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Professor Tom Solomon is Head of the University of Liverpool’s Institute of Infection and Global Health.
At last there is some good news in the terrible struggle to bring the Ebola outbreak in West Africa under control. One year after it began, with at least 21,000 cases, and more than 8000 deaths, it looks as though the disease is beginning to slow down.
At its worst there were hundreds of new patients each week in the three worst affected countries; last week there were just 8 in Liberia, and 20 in Guinea, though Sierra Leone still had more than 100. The cases are falling because of the enormous efforts to track down people who are sick, and isolate them in hospital before they can infect others.
Last week also saw the first batch of a new experimental vaccine being shipped to Liberia. The vaccine, produced by the British pharmaceutical company GlaxoSmithKline, contains part of the Ebola virus genetic material. It thus prepares people’s immune systems, to be ready in advance, should they become infected. Trials of the new vaccine, which has already been tested in volunteers in the UK, should begin very soon in Liberia.
Vaccines aim to stop people becoming infected. But for those who are infected, new antiviral drugs are needed. Several such treatments are currently being assessed in clinical trials in West Africa. Ironically, as the number of new Ebola cases drops, the chance to fully evaluate these therapies gets harder. If there is no disease, you cannot determine whether vaccines are protecting people from it, or drug treatments are working.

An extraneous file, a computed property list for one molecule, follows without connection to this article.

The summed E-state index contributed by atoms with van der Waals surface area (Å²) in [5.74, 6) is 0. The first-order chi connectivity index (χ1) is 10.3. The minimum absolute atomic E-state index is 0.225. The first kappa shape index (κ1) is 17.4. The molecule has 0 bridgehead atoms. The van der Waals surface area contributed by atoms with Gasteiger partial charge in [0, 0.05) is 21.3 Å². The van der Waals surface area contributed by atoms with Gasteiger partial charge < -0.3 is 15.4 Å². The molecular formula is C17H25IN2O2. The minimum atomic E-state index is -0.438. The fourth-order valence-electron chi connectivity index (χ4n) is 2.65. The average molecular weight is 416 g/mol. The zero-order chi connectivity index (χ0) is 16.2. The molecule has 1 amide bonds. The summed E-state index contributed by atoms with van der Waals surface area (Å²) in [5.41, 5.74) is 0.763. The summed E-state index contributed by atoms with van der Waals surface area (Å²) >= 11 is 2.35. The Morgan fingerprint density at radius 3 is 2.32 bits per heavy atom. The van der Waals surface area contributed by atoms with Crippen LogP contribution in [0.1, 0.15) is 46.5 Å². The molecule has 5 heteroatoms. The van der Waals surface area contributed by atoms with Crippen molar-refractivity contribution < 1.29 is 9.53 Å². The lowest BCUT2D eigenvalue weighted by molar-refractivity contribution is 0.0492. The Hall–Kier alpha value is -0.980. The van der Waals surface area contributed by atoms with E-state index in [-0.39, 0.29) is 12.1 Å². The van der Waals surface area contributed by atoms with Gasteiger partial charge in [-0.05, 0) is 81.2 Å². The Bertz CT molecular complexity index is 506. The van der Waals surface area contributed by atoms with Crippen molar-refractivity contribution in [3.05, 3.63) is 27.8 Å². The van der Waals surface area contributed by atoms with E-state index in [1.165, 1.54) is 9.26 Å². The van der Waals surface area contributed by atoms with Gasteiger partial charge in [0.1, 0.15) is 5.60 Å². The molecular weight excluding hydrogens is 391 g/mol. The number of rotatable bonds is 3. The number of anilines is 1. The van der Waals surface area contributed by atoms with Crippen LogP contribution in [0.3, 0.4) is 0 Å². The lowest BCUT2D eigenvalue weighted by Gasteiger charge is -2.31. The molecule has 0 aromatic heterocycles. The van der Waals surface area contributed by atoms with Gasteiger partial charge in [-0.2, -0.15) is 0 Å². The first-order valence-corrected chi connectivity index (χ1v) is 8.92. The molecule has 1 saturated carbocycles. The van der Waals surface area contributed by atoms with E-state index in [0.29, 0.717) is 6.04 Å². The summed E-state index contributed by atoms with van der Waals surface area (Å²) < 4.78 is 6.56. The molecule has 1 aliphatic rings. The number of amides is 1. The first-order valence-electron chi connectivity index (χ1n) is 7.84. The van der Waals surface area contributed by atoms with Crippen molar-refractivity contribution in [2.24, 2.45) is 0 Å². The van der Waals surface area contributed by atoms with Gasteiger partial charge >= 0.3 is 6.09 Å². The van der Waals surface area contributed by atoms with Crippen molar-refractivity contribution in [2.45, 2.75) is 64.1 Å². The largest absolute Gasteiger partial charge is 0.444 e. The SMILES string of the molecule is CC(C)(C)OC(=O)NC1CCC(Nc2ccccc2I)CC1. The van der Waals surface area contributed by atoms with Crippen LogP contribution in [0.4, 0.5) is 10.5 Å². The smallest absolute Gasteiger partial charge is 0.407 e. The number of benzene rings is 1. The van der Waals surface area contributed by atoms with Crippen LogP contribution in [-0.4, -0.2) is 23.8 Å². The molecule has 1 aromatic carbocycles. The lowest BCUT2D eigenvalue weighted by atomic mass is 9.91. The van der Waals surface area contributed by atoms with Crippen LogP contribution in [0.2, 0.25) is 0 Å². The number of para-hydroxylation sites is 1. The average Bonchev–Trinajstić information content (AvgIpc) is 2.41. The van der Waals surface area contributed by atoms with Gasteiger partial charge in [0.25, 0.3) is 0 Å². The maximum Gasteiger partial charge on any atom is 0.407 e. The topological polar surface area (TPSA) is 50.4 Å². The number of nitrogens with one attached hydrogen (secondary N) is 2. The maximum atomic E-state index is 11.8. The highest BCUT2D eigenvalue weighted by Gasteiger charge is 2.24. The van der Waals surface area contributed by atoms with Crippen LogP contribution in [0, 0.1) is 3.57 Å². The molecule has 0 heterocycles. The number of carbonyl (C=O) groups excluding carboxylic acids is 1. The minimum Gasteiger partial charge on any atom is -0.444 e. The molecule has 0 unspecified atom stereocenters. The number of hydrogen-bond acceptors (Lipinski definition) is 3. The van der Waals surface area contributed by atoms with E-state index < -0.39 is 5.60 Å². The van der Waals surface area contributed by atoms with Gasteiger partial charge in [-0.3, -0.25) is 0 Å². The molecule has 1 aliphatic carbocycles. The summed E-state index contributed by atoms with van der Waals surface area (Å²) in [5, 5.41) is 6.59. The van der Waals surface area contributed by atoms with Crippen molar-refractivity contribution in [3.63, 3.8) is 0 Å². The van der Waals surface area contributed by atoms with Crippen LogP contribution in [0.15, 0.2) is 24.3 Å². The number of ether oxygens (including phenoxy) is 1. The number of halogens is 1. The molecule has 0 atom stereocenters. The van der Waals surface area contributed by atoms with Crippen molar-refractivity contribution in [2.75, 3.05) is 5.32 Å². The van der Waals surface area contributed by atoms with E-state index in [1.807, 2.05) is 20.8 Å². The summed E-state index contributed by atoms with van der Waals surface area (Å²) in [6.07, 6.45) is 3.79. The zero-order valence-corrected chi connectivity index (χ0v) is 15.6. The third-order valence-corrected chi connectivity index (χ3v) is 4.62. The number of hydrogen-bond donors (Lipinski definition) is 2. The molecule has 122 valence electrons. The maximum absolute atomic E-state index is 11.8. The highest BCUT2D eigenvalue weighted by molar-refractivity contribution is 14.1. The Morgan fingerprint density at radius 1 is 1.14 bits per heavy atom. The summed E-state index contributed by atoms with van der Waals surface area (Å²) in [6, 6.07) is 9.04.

But although vaccine and treatment trials are progressing, and the disease is slowing, we must not become complacent. The weekly number of cases has fluctuated in the past, and unless we remain vigilant things could deteriorate again. More medical and nursing staff will be needed, especially since the typical tour of duty is just a few weeks.
This week I was in PPE training with one of our research nurses Claire, who is due to go out to West Africa in the next week or two. PPE, or personal protective equipment, is what stands between you and the virus when you are dealing with something like Ebola.
I have worked for years with dangerous viruses in the laboratory, and so am used to wearing all sorts of strange gear. But as we practised gowning each other up, putting on the three sets of gloves, and the breathing mask and face shield, this felt different; not so much because of the paraphernalia involved, but because the stakes are so much higher.
In the laboratory there is just you, and the virus. And unless something goes badly wrong, it will sit there, in the vial, until you are ready to work with it. But in the clinical setting, when the virus is in the body fluid of patients, it is a different story. Sick people can be unpredictable, especially if they are scared or confused. In the laboratory it is unusual to get any virus on your protective clothing. In contrast, caring for a patient who is vomiting or bleeding means you are bound to get virus on your gloves, your gown, and your boots. This is why how you take the gear off is actually more important than how you put it on.
It only takes one minor slip, one momentary lapse of concentration, to put yourself at risk. With the extensive training Claire is getting, I feel confident that she will be fine.
We should all be thankful for Claire and the many others like her. For without such heroism, this outbreak would undoubtedly be continuing to grow.
Follow Professor Solomon on Twitter @RunningMadProf
Article originally posted in The Independent
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